Serena, Into Wimbledon Last 16, Luksika Out of Doubles

Serena Williams of the United States returns the ball to France's Kristina Mladenovic during their women's singles match, on the fifth day of the Wimbledon Tennis Championships on Friday in London. Photo: Ben Curtis / Associated Press
Serena Williams of the United States returns the ball to France's Kristina Mladenovic during their women's singles match, on the fifth day of the Wimbledon Tennis Championships on Friday in London. Photo: Ben Curtis / Associated Press

LONDON — It’s hard to blame Serena Williams for having some trouble keeping track of all of her many titles at the All England Club.

“I don’t necessarily have to win another Wimbledon in my career,” she was saying Friday, making a point about not having anything left to prove, “(because) I won – was it six times?”

Um, no, Serena. It’s seven. And the way things are looking at the moment, that count could rise to No. 8 in a little more than a week. Not only is she playing like, well, her most capable self, smacking 13 aces while beating Kristina Mladenovic 7-5, 7-6 (2) for a third consecutive straight-set victory, but also the other proven contenders keep losing while she just keeps on keeping on.

“I’m feeling pretty good,” Williams said. “I haven’t had any problems yet.”


She is now the only woman left in the draw who has won the trophy at the All England Club, after her older sister, five-time champion Venus, lost to No. 20 Kiki Bertens 6-2, 6-7 (5), 8-6 on Friday, joining defending champion Garbine Muguruza, two-time winner Petra Kvitova and 2004 champ Maria Sharapova as Week 1 departures.

And the number of remaining top-10 seeds is down to two after No. 9 Venus and No. 10 Madison Keys – beaten 7-5, 5-7, 6-4 Friday by Evgeniya Rodina, a qualifier ranked only 120th – were sent home. Only No. 1 Simona Halep, who plays her third-round match Saturday, and No. 7 Karolina Pliskova, a 3-6, 7-6 (3), 6-1 winner against No. 29 Mihaela Buzarnescu – are still around from the top 10.

Over in the doubles, Thailand’s Luksika Khumkhum and Han Xin Yun of China lost in three sets to Katarina Srebotnik, from Slovenia and American Vania King.

The men have had some upsets, too, but far fewer, and eight-time champion Roger Federer continued his easy progress through the draw by running his Wimbledon streak to 29 consecutive sets. No. 8 Kevin Anderson and No. 9 John Isner – the highest-ranked American man, he’d never before reached the fourth round at the grass-court major – won in straight sets, while No. 11 Sam Querrey of the U.S. was eliminated 5-7, 6-4, 6-4, 6-2 by Gael Monfils of France. Isner next plays No. 31 Stefanos Tsitsipas, the first Greek man into the round of 16 at a Grand Slam tournament in the 50-year professional era.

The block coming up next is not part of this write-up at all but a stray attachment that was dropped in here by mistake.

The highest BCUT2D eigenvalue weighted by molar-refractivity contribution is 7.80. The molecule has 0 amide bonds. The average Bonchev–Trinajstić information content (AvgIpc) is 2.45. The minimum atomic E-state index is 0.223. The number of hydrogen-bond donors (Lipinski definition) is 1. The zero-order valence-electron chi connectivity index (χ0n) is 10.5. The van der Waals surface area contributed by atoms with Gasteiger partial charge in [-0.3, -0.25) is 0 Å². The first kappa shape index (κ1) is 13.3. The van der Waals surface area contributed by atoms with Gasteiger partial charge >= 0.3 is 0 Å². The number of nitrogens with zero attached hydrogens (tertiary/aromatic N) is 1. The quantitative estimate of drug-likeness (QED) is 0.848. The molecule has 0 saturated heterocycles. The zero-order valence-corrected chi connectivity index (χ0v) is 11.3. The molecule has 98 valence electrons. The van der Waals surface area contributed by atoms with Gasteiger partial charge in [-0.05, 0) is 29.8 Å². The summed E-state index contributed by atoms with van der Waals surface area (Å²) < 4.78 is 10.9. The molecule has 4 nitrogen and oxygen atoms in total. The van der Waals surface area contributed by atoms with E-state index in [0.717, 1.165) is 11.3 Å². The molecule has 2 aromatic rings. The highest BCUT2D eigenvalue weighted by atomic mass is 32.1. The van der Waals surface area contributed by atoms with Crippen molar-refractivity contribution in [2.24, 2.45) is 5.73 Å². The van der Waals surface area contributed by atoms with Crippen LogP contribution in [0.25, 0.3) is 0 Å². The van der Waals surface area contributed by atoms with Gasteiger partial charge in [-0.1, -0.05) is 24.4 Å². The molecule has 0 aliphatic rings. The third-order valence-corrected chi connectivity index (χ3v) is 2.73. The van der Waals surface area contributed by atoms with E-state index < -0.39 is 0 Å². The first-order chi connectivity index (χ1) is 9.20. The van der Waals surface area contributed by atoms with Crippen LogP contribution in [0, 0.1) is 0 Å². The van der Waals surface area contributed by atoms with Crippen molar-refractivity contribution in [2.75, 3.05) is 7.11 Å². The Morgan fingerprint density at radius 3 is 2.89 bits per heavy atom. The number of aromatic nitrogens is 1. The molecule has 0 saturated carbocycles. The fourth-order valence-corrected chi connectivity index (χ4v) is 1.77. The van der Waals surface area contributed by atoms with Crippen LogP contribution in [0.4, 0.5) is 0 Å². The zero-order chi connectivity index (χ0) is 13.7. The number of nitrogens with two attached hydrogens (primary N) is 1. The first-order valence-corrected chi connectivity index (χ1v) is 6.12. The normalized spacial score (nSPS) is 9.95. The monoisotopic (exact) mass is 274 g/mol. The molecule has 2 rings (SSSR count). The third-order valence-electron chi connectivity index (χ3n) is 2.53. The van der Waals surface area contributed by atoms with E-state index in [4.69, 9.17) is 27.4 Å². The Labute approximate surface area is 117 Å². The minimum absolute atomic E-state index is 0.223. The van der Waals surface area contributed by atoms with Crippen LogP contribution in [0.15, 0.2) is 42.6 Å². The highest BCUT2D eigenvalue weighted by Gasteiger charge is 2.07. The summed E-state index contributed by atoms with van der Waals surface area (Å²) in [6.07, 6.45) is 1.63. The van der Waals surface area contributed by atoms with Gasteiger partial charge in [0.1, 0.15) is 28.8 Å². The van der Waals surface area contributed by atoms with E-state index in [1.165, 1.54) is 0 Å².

Serena was seeded 25th by the All England Club, a bump from her current ranking of 181st, a spot owing to her time away from the game. This is only the fourth tournament of her return after giving birth last September.

It all adds up to an easier path for Serena, who couldn’t possibly face a seeded player earlier than the semifinals.

Next up for her on Monday is Rodina in a matchup between two mothers.

“Serena,” Rodina said, “is my idol.”

Plenty of players look up to her. Plenty are in awe when they stand on the other side of a net from her.

Plenty do whatever they can to try to beat her, knowing it’ll usually take something special to do that.

“I mean, it just gives even more props to her, honestly,” said Keys, the U.S. Open runner-up last year and a French Open semifinalist last month. “It’s definitely been a challenge that I have had to deal with, where all of a sudden, I’m the one that’s supposed to win and people are playing with nothing to lose and playing their best tennis. A lot of times you just have to weather the storm and play better on those big points, and, I mean, the fact she’s basically done that her whole career is really impressive.”

To the tune of 23 Grand Slam singles championships. (Psst, Serena. That’s 23, in all.)

Serena herself is well aware that she tends to get opponents’ best.

“Every single match I play – whether I’m coming back from a baby or surgery, it doesn’t matter – these young ladies, they bring a game that I’ve never seen before,” she said. “It’s interesting, because I don’t even scout as much, because when I watch them play, it’s a totally different game than when they play me. That’s what makes me great: I always play everyone at their greatest, so I have to be greater.”

Venus, at 38 the oldest woman in the tournament, often has dealt with that same phenomenon.

During this edition of Wimbledon, she dropped the opening set in the first round, then came back to win. Followed that exact same pattern in the second round, too. But in the third, she couldn’t quite pull off that same trick. Came close, though, even erasing a pair of match points in the final game.

Bertens acknowledged that she thought back to her previous meeting against Venus, at the Miami Open in March. That time, Bertens wasted three match points and lost.

“Of course, that was going (though) my mind sometimes,” Bertens said. “But I was (thinking), ‘OK, just keep going for it.'”


On Berten’s third chance to close it out Friday, Venus put a backhand into the net.

“Just ran out of time in the end,” said Venus, last year’s runner-up. “It was just toe-to-toe there.”

Story: Howard Fendrich